So, here’s a question that’s been coming up a lot this week. How do the majority of people manage their photos? Does your system work, or do you scramble? It all started when I got an announcement that last spring’s division-winning All-Star team was finally going to celebrate their victory, and did I have photos for a slideshow? Um… yeah, somewhere, organized by one of the draft versions of Lightroom I was using. Or still stuck on a card because I’ve been, uh, less-than-diligent and more-than-hella-busy.
Where did I stash those photos of yesteryear (or even last July?)
Then, yesterday, an author who wanted to get me a particular photo for the cover of his book had a tragic morning when his diligently crafted system imploded thanks to the cataloging app he was using. (Author and application will remain nameless to protect the innocent and let the sucky temporarily off the hook.) He had a back up plan — a cool system based on Bridge actually, because he’s that kind of guy — but it wrecked his rhythm-of-the-morning. (And unlike me, he didn’t deserve it. He’s a pro who had been trying to do the responsible thing,)
I edited the seminal text in the field, Peter Krogh’s The DAM Book. (DAM stands for digital asset management, not a typo for “Where’s that damn photo?”) Which is great for professional photographers, and Peter’s system has lots of best-practice information that can be scaled for everyday people.
But what I’ve heard colloquially is that most people manage their photos via the operating system: the Finder on the Mac or the Explorer under Windows. How do you find stuff? By date? Do you use something free like iPhoto (which I don’t really care for, too mysterious with regards to the actual location of my photos, but I like it for making web galleries via MobileMe). And although Lightroom and Aperture have some useful photo management tools, frankly, sometimes it makes me happy that my system is centered around Bridge because, well, I can “touch” things in Bridge. I can see them and when I move them, they actually move. I.e., I’m not moving pointers.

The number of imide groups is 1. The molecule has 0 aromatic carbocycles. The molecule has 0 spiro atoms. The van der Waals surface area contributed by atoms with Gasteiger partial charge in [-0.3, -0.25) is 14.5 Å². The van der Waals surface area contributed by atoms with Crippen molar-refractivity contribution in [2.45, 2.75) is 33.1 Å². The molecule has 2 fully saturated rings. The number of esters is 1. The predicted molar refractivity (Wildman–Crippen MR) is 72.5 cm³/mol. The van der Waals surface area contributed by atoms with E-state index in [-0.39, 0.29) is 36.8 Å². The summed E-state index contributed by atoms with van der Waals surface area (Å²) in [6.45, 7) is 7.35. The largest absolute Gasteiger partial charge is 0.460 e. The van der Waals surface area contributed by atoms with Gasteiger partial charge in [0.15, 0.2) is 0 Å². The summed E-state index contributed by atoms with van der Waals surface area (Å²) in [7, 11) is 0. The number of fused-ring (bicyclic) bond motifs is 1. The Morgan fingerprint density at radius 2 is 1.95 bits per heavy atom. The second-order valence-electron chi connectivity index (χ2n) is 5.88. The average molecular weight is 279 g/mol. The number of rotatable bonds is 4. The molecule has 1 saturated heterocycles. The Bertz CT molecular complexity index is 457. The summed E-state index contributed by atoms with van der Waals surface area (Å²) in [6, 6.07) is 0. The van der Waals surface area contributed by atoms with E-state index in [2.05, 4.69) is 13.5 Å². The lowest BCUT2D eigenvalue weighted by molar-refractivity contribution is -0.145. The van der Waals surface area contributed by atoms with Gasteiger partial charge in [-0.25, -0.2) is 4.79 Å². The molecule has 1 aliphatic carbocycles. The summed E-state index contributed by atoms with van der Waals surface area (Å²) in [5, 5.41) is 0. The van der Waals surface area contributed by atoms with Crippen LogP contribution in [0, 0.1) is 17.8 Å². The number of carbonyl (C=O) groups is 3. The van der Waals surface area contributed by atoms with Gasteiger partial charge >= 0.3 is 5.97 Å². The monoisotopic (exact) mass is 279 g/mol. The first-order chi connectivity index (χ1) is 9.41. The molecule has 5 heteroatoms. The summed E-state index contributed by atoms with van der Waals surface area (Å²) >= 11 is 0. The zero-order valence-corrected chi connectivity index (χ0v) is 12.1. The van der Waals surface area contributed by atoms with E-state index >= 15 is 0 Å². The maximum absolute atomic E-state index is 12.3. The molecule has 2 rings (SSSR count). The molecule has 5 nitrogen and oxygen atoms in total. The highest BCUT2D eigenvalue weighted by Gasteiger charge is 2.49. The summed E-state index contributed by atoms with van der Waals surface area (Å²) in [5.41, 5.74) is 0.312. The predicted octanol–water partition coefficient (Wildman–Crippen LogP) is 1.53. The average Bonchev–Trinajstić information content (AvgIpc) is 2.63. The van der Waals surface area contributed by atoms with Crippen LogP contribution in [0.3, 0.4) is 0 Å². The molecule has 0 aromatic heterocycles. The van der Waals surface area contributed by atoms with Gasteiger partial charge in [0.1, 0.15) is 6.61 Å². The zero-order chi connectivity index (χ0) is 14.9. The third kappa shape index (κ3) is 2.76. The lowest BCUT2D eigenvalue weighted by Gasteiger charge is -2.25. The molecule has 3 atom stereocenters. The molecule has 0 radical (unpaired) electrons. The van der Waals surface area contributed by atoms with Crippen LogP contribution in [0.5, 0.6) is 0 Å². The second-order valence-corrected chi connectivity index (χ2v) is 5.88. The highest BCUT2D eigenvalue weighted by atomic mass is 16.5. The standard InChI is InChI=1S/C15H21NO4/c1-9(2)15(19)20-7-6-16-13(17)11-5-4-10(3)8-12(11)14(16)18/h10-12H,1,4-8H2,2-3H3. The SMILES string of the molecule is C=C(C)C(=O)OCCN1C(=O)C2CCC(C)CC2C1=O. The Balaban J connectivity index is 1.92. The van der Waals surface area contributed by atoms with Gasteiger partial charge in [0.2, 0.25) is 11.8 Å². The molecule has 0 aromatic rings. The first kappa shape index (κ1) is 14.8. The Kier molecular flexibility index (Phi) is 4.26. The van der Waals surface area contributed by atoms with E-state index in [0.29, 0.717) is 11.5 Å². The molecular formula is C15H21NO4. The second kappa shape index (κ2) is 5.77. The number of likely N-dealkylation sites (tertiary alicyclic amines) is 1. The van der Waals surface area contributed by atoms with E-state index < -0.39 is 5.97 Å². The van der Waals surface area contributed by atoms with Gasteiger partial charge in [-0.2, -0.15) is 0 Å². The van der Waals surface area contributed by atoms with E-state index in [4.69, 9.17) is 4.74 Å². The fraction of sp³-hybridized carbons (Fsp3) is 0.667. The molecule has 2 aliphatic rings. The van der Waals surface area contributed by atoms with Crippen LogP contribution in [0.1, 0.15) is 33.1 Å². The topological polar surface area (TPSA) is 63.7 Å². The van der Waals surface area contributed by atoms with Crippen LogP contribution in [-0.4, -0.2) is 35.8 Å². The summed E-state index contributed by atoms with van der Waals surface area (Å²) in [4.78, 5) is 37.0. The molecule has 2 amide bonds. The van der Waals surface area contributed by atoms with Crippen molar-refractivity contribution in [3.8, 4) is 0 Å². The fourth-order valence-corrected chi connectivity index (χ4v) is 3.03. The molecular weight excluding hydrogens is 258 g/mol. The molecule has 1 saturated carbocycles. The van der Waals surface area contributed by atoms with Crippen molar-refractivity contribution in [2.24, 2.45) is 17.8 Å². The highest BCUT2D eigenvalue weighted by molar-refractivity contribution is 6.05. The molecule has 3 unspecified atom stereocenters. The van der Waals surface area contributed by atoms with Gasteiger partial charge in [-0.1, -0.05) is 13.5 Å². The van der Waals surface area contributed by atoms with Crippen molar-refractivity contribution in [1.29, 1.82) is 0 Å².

OK, as I mentioned above, I don’t have a system, but if I did, I bet Bridge would be central. (It helps that Bridge 2.0, which somewhat confusingly came with CS3, is a vast improvement over its initial incarnation.)
Anyway, I’m up in the Sierras for the long weekend, wondering if I properly tagged the photos from the last time I was here. (Ah, now I’m having a bad high ISO flashback.) And wondering what the dekeNation uses to manage their stuff?